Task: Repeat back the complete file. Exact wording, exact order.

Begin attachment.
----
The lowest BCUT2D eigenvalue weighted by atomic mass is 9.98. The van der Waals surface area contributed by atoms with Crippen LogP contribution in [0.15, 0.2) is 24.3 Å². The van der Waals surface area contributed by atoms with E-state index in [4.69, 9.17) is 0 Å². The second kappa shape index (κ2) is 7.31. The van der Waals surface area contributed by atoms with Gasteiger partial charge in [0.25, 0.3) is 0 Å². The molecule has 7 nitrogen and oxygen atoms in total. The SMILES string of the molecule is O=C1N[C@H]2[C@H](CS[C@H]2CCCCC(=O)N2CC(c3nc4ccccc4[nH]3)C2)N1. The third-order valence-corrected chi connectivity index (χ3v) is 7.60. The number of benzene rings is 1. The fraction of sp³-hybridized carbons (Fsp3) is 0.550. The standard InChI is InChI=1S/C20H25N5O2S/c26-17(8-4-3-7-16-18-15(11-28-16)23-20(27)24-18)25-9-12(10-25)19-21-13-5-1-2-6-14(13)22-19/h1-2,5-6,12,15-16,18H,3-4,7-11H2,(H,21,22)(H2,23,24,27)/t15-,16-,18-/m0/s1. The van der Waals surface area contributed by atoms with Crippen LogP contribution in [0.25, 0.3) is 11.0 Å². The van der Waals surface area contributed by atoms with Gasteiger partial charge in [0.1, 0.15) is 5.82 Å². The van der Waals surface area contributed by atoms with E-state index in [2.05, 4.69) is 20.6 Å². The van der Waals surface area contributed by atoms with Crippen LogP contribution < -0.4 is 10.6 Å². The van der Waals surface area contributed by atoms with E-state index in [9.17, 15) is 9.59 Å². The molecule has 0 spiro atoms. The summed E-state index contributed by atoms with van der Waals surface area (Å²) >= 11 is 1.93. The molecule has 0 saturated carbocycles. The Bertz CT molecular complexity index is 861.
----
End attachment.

The lowest BCUT2D eigenvalue weighted by atomic mass is 9.98. The van der Waals surface area contributed by atoms with Crippen LogP contribution in [0.15, 0.2) is 24.3 Å². The van der Waals surface area contributed by atoms with E-state index in [4.69, 9.17) is 0 Å². The second kappa shape index (κ2) is 7.31. The van der Waals surface area contributed by atoms with Gasteiger partial charge in [0.25, 0.3) is 0 Å². The molecule has 7 nitrogen and oxygen atoms in total. The SMILES string of the molecule is O=C1N[C@H]2[C@H](CS[C@H]2CCCCC(=O)N2CC(c3nc4ccccc4[nH]3)C2)N1. The third-order valence-corrected chi connectivity index (χ3v) is 7.60. The number of benzene rings is 1. The fraction of sp³-hybridized carbons (Fsp3) is 0.550. The standard InChI is InChI=1S/C20H25N5O2S/c26-17(8-4-3-7-16-18-15(11-28-16)23-20(27)24-18)25-9-12(10-25)19-21-13-5-1-2-6-14(13)22-19/h1-2,5-6,12,15-16,18H,3-4,7-11H2,(H,21,22)(H2,23,24,27)/t15-,16-,18-/m0/s1. The van der Waals surface area contributed by atoms with Crippen LogP contribution in [0.25, 0.3) is 11.0 Å². The van der Waals surface area contributed by atoms with Gasteiger partial charge in [0.1, 0.15) is 5.82 Å². The van der Waals surface area contributed by atoms with E-state index in [2.05, 4.69) is 20.6 Å². The van der Waals surface area contributed by atoms with Crippen LogP contribution < -0.4 is 10.6 Å². The van der Waals surface area contributed by atoms with E-state index in [9.17, 15) is 9.59 Å². The molecule has 0 spiro atoms. The summed E-state index contributed by atoms with van der Waals surface area (Å²) >= 11 is 1.93. The molecule has 0 saturated carbocycles. The Bertz CT molecular complexity index is 861.